Purpose of review
The aim of this article is to describe the benefits of physical activity and exercise on rheumatoid arthritis disease activity, functioning, and symptoms; and offer recommendations for promotion of physical activity and exercise among people with rheumatoid arthritis.
In addition to well-known benefits of exercise such as improving cardiovascular health and metabolic syndrome and reducing obesity, exercise has consistently shown rheumatoid arthritis-specific benefits. Exercise and increases in physical activity improve clinically measured disease activity, reduce symptoms such as fatigue and pain, and improve function and mental health. In spite of these benefits, most people with rheumatoid arthritis are inactive. Patient barriers to engaging in physical activity may include fears of joint damage, rheumatoid arthritis symptoms, and lack of understanding that physical activity improves the symptoms that may be barriers. However, the greatest barrier to healthy levels of physical activity among individuals with rheumatoid arthritis appears to be the lack of direction from healthcare providers.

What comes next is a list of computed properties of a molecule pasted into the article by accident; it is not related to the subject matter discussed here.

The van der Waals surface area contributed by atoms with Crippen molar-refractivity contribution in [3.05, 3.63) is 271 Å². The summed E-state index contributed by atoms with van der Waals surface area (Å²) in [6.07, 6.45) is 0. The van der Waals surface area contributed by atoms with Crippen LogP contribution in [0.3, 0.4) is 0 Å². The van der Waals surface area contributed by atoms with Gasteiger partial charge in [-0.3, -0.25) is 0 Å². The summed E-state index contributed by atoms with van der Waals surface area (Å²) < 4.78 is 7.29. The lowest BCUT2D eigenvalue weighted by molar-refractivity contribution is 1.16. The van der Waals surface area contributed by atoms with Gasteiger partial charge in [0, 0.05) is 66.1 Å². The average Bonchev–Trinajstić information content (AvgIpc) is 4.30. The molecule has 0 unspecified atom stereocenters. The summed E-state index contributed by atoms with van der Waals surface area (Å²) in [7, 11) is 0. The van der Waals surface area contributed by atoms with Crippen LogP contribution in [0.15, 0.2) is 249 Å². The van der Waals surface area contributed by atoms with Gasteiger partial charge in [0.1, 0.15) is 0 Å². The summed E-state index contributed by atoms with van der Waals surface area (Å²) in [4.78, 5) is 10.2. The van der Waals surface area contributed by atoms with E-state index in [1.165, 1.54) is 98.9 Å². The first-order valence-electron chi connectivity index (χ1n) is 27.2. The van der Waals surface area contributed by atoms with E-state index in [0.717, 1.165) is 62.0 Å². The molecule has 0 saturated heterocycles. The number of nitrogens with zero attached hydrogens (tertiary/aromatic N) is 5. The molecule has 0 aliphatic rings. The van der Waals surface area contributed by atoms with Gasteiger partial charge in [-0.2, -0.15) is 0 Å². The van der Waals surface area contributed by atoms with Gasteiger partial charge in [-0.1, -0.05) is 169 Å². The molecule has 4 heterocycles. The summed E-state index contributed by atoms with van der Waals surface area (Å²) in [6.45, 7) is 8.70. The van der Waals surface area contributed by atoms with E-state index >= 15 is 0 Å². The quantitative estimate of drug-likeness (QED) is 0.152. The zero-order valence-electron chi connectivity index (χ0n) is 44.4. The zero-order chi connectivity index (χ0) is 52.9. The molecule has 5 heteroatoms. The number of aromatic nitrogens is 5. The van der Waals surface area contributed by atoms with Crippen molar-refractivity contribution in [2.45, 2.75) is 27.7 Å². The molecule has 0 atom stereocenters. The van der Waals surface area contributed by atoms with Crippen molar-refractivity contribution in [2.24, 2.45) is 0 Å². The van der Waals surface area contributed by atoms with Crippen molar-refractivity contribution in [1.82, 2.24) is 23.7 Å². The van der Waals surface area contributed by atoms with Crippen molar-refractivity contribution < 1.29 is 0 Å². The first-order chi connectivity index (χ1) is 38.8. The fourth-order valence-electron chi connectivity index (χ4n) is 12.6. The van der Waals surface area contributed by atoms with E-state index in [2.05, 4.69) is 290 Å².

Exercise is safe and highly beneficial for people with rheumatoid arthritis. Because receiving recommendations from healthcare providers may be the factor most strongly associated with engaging in physical activity or exercise, providers are encouraged to give patients positive messages about the benefits of physical activity and the extremely low risks of harm.